It was, by all accounts, a moment to remember, when everything suddenly turned and headed in the other direction. The crowd, what was left of it, had gone sour, chanting "We want tear gas" and "I smell bacon," the latter a reference to the police, who were out in force, many on horseback. It was the witching hour, just before 2 a.m., when Halloween is supposed to be over but, for some people, has just begun. They were jumping up and down, waiting for the tipping point to arrive.
"Olé!" they shouted. "Olé! Olé!" - a trigger mechanism, meant to provoke a response. It had arrived, the moment we'd all been waiting for, when the 2006 installment of Madison's annual State Street Halloween celebration would go from revelry to devilry, treat to trick.
Then something beautiful happened, a beau geste. When Joe Volz, a police officer brought over from Waukesha County to beef up the Madison Police Department's ranks, rode his horse onto State Street, it didn't seem like a night for beau gestes. Pumpkins were flying through the air. People were screaming. But when someone threw one of those beaded necklaces that Mardi Gras is known for and it caught on the toe of Volz's boot, he decided to turn swords into plowshares. With the crowd chanting "Put 'em on! Put 'em on!" he reached down, grabbed the beads and slung them around his neck.
And just like that, Altamont turned back into Woodstock Nation. People cheered. Some even came over and petted the horses. "That's what changed Halloween," a UW freshman later told The Capital Times. "Those officers on horses were really nice."
Gee, if we'd only thought of that before, we might have saved ourselves a lot of grief over the last several years, as the Halloween bash, a magnet for party animals all over the Midwest, kept transforming itself from a riotous good time into...well, into a riot. (Must-have T-shirt for outside agitators: "I got maced in Madison.")
It was beginning to look like there was no way to put the brakes on this runaway event, which Mayor Dave Cieslewicz once described as "a huge public drunk." But last year the city may finally have found a way to slow it down. By fencing off State Street and charging admission, it engaged in some classic crowd control. Bands were brought in to soothe the savage beast, and the thing was given a name: Freakfest.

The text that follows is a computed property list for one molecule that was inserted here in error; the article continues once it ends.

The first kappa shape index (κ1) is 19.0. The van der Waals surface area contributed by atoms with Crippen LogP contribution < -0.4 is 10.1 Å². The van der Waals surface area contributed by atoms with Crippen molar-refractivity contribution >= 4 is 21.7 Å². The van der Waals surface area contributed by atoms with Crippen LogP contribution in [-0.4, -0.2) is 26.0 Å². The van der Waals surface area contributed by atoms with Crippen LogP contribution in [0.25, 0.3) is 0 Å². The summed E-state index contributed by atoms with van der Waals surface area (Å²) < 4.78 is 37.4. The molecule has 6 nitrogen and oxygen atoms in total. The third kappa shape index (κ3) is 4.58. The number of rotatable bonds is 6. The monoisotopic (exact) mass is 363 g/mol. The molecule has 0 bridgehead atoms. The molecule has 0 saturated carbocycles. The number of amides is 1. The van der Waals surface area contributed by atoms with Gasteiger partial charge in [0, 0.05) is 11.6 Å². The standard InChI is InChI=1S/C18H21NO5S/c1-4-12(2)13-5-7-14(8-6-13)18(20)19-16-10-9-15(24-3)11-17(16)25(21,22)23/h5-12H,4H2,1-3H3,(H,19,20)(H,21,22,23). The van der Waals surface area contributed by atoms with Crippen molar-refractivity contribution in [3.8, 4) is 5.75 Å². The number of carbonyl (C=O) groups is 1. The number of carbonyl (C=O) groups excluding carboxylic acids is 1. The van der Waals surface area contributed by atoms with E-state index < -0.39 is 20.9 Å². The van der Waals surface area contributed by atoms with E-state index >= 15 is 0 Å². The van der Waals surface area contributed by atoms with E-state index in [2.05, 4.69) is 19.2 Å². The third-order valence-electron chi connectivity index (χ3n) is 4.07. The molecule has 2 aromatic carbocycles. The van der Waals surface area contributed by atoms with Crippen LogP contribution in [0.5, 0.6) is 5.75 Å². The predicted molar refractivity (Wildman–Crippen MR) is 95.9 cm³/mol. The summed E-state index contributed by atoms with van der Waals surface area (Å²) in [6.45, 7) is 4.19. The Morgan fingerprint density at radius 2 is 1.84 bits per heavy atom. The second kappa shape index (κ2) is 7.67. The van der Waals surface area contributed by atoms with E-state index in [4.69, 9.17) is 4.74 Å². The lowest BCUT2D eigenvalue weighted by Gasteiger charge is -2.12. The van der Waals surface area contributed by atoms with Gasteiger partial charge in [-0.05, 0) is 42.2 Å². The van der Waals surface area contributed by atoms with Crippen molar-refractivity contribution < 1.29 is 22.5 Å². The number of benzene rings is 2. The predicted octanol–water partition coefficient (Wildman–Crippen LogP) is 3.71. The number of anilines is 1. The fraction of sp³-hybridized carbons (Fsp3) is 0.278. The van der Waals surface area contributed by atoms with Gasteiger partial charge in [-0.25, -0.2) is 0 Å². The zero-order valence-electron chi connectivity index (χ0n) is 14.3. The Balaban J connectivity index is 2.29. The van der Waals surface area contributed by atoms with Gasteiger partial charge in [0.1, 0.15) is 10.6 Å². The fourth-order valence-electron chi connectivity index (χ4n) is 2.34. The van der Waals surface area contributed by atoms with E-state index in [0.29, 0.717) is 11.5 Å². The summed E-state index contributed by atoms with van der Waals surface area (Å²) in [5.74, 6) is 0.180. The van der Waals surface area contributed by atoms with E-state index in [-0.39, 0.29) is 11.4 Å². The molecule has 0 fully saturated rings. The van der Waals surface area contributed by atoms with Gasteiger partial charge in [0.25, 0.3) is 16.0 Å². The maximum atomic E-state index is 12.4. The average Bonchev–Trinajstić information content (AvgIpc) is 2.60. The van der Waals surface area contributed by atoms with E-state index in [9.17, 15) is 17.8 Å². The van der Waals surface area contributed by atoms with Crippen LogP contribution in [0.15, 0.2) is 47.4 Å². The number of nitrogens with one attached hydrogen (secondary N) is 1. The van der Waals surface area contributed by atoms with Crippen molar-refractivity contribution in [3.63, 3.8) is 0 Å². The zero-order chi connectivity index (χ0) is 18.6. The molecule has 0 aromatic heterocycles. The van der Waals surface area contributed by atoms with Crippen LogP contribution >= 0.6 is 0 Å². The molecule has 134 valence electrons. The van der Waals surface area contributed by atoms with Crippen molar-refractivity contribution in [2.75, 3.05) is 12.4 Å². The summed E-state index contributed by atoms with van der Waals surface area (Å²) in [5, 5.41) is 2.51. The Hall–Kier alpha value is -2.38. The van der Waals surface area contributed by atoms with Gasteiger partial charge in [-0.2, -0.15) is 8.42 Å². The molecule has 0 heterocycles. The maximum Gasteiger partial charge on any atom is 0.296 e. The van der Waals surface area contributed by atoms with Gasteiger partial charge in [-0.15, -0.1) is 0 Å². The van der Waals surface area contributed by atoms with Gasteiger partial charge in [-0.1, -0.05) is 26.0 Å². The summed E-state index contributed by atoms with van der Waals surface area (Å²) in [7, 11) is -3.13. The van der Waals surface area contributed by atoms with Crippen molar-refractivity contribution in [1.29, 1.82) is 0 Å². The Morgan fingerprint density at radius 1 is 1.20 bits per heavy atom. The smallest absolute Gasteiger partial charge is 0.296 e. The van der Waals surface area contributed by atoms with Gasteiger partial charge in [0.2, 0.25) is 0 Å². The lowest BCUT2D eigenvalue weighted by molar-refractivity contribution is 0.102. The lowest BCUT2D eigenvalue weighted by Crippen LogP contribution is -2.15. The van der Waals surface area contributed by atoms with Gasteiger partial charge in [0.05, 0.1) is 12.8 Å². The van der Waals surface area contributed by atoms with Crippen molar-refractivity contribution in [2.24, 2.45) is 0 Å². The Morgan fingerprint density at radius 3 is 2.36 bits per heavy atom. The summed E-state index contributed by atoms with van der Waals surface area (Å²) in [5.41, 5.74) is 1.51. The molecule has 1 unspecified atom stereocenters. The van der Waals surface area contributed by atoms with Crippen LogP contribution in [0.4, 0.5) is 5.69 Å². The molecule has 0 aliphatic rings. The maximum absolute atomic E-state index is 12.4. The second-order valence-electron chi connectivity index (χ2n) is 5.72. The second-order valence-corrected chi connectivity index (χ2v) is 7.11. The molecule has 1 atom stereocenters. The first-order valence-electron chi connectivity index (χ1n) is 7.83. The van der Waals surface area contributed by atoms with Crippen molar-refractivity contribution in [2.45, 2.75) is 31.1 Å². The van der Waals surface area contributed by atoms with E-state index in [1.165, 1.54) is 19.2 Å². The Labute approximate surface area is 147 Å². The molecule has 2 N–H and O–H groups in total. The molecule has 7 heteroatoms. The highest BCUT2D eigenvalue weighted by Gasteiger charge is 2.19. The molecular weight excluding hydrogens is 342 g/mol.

On paper, it seemed to work. Only 35,000 Halloweeners showed up, less than half the turnout of previous years. Arrests were way down. Virtually no property was destroyed. And the mayor must have had to bite his tongue the next day to keep from gloating. Happy days were here again.
Or were they? Was last year a fluke? That's the question that hovers over this year's Oct. 27 celebration as the city tries to make it two in a row. More bands are being brought in. And Mountain Dew has signed on as a corporate sponsor. The goal is to turn Freakfest into a wholesome community get-together. But is that really what we want? And even it if is, can the ancient spirit of Hallow's Eve be tamed that easily?
The origins of Halloween are lost in the murky mists of time, but it's been traced to the Celtic druids, who held a yearly festival in the fall called Samhain that observed the transformation from summer to winter, lightness to dark, ripeness to rot.
Exactly how they marked the occasion is anybody's guess. It's doubtful they handed out bags of Mini Snickers. On the other hand, they may have indulged in human sacrifice, and death would always play a role in this morbid holiday. Borrowings from Christian festivals like All Saints' Day and All Souls' Day would infuse it with a sense of the supernatural - the spirits of the dead floating among us. Hence, the séances and divinations that were still part of Halloween as recently as a hundred years ago. Young women would use nuts or apples to reveal the names of their future husbands.
Other influences were at work as what we came to call Halloween made its way to America, brought over by Irish and Scottish immigrants. England's Guy Fawkes Day, which has always overshadowed Halloween in that country, lent a sense of prankishness, its preferred method of celebrating Fawkes' ill-fated attempt to blow up Parliament. And there's always been a strong element of the carnivalesque about Halloween - the masks, the costumes, the alcohol consumption, the lowering of inhibitions and the blurring of identities. The Roman Saturnalia, which was still going strong when Goethe wrote about it in the early-1800s, turned the world topsy-turvy. So does Halloween.